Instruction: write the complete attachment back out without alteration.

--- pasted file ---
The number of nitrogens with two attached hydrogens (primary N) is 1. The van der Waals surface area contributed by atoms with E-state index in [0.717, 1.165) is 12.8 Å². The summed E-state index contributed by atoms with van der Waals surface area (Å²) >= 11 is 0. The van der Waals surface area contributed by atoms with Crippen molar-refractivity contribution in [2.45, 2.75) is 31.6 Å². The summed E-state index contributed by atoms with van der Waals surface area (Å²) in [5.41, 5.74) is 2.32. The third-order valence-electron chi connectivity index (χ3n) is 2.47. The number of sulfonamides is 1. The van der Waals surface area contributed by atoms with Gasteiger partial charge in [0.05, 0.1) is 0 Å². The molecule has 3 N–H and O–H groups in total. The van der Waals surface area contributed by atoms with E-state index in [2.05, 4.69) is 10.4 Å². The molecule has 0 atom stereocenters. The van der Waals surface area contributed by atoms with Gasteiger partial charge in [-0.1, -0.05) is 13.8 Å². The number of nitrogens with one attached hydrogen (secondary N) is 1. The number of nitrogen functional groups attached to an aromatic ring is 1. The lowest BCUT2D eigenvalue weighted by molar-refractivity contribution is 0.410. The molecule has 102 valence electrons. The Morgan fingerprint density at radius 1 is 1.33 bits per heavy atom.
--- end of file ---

The number of nitrogens with two attached hydrogens (primary N) is 1. The van der Waals surface area contributed by atoms with E-state index in [0.717, 1.165) is 12.8 Å². The summed E-state index contributed by atoms with van der Waals surface area (Å²) >= 11 is 0. The van der Waals surface area contributed by atoms with Crippen molar-refractivity contribution in [2.45, 2.75) is 31.6 Å². The summed E-state index contributed by atoms with van der Waals surface area (Å²) in [5.41, 5.74) is 2.32. The third-order valence-electron chi connectivity index (χ3n) is 2.47. The number of sulfonamides is 1. The van der Waals surface area contributed by atoms with Gasteiger partial charge in [0.05, 0.1) is 0 Å². The molecule has 3 N–H and O–H groups in total. The van der Waals surface area contributed by atoms with E-state index in [2.05, 4.69) is 10.4 Å². The molecule has 0 atom stereocenters. The van der Waals surface area contributed by atoms with Gasteiger partial charge in [-0.1, -0.05) is 13.8 Å². The number of nitrogens with one attached hydrogen (secondary N) is 1. The number of nitrogen functional groups attached to an aromatic ring is 1. The lowest BCUT2D eigenvalue weighted by molar-refractivity contribution is 0.410. The molecule has 102 valence electrons. The Morgan fingerprint density at radius 1 is 1.33 bits per heavy atom.